U.S.-European Monetary Relations

By Samuel I. Katz; American Enterprise Institute for Public Policy Research, Georgetown University | Go to book overview

THE EVOLVING
EXCHANGE-RATE MECHANISM
AND ITS CONTROL

Thomas D. Willett

The Bretton Woods system was based on the premise that exchange rates were a matter of international as well as national concern.1 The international economic disasters of the interwar period had clearly demonstrated the dangers of treating trade and balance-of-payments measures as purely unilateral national concerns. On the other hand, the major countries were anxious also to preserve freedom to pursue their newly found interest in active domestic macroeconomic policies. They were mindful of the costly economic consequences of Churchill's decision to subject the domestic British economy to the dictates of a particular exchange-rate goal.2 Thus they were unsympathetic to the idea of giving international authorities exclusive control over the de-

____________________
Note: This paper represents the author's personal views and not necessarily those of the U.S. Treasury.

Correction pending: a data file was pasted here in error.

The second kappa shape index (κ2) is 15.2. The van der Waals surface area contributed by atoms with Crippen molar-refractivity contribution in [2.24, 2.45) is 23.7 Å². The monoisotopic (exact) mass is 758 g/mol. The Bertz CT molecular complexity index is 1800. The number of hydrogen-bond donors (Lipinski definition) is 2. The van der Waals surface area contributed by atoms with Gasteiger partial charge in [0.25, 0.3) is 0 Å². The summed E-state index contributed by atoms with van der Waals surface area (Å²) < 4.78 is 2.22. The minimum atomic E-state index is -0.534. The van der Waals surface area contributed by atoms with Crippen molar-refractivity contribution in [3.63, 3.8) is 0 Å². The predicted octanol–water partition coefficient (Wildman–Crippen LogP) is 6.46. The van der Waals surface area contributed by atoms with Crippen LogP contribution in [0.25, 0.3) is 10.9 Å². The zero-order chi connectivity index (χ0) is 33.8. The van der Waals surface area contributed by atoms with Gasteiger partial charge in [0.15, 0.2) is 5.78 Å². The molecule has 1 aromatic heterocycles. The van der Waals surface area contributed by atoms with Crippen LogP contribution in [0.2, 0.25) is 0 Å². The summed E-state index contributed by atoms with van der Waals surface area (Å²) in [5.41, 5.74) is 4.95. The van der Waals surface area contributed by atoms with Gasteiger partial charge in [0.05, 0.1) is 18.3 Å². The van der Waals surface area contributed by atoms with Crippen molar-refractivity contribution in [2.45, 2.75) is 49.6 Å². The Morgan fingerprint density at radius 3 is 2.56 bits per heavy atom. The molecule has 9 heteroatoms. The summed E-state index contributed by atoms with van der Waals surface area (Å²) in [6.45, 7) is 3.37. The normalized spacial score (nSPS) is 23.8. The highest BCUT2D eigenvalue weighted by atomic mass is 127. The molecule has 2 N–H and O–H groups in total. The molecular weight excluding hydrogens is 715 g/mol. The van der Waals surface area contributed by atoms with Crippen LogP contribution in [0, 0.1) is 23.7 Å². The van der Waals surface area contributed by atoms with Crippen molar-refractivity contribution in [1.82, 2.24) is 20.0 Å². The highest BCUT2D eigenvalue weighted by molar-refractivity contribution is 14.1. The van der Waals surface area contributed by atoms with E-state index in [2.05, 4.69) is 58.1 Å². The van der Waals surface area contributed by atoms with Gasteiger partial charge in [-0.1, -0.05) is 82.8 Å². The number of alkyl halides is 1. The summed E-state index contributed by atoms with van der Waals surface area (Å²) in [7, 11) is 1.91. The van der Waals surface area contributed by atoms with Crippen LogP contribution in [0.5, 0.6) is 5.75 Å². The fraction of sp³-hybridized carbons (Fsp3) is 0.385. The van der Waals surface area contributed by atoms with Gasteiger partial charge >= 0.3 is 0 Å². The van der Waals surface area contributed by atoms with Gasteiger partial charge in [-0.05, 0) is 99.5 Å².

1
For example, in his testimony before the House of Lords on May 23, 1944, John Maynard Keynes described the Bretton Woods proposals as setting up "an international institution with substantial rights and duties to preserve orderly arrangements in matters such as exchange rates which are two-ended and affect both parties alike, which can also serve as a place of regular discussion between responsible authorities to find ways to escape those many unforeseeable dangers which the future holds."

Of course, in academic writings the concept that exchange rates are a matter of international concern goes back much further. An interesting example is found in Palgrave Dictionary of Political Economy: "It will thus be seen that every country, by altering its mint regulations, has power to alter the metallic standard of value pro tanto in every other country using a metallic standard; and from this point of view the contention of those who desire to make currency arrangements a matter of international agreement may be accepted."

I am indebted to Edward M. Bernstein for calling both these quotations to my attention.

2
Keynes, of course, was a leading advocate of this view. See his book The Economic Consequences of Mr. Churchill ( London: L. and V. Woolf, 1925). The essay, "The Economic Consequences of Mr. Churchill," was published in his Essays in Persuasion ( London: Macmillan, 1931), pp. 244-70. For a recent review and references to the literature on the interwar periods, see Gottfried Haberler, The World Economy, Money, and the Great Depression, 1919-1939 ( Washington, D.C.: American Enterprise Institute, 1976).

-245-

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